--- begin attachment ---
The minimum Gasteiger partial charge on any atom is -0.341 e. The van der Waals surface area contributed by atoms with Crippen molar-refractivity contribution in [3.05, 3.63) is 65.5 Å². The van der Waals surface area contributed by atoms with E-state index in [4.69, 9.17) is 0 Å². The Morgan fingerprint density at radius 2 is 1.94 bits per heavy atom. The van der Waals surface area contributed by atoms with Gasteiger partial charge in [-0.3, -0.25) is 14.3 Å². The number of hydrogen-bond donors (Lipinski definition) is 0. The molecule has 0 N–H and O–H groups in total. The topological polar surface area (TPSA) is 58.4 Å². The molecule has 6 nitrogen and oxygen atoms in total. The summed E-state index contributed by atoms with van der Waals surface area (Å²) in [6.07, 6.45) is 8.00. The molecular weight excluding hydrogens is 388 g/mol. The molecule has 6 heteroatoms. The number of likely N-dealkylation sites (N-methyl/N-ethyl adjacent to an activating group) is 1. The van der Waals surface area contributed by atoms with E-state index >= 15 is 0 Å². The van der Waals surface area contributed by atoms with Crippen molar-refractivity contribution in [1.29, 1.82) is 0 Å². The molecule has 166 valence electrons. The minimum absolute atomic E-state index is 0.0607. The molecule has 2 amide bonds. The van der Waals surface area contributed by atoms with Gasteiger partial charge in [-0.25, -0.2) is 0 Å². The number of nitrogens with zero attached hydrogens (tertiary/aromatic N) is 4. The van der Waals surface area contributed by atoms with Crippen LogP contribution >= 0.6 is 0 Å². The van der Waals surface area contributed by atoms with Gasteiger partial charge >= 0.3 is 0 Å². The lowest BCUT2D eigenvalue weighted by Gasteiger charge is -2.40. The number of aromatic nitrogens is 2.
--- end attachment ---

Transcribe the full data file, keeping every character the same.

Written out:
The minimum Gasteiger partial charge on any atom is -0.341 e. The van der Waals surface area contributed by atoms with Crippen molar-refractivity contribution in [3.05, 3.63) is 65.5 Å². The van der Waals surface area contributed by atoms with E-state index in [4.69, 9.17) is 0 Å². The Morgan fingerprint density at radius 2 is 1.94 bits per heavy atom. The van der Waals surface area contributed by atoms with Gasteiger partial charge in [-0.3, -0.25) is 14.3 Å². The number of hydrogen-bond donors (Lipinski definition) is 0. The molecule has 0 N–H and O–H groups in total. The topological polar surface area (TPSA) is 58.4 Å². The molecule has 6 nitrogen and oxygen atoms in total. The summed E-state index contributed by atoms with van der Waals surface area (Å²) in [6.07, 6.45) is 8.00. The molecular weight excluding hydrogens is 388 g/mol. The molecule has 6 heteroatoms. The number of likely N-dealkylation sites (N-methyl/N-ethyl adjacent to an activating group) is 1. The van der Waals surface area contributed by atoms with E-state index >= 15 is 0 Å². The van der Waals surface area contributed by atoms with Crippen molar-refractivity contribution in [1.29, 1.82) is 0 Å². The molecule has 166 valence electrons. The minimum absolute atomic E-state index is 0.0607. The molecule has 2 amide bonds. The van der Waals surface area contributed by atoms with Gasteiger partial charge in [-0.25, -0.2) is 0 Å². The number of nitrogens with zero attached hydrogens (tertiary/aromatic N) is 4. The van der Waals surface area contributed by atoms with Crippen LogP contribution >= 0.6 is 0 Å². The van der Waals surface area contributed by atoms with Gasteiger partial charge >= 0.3 is 0 Å². The lowest BCUT2D eigenvalue weighted by Gasteiger charge is -2.40. The number of aromatic nitrogens is 2.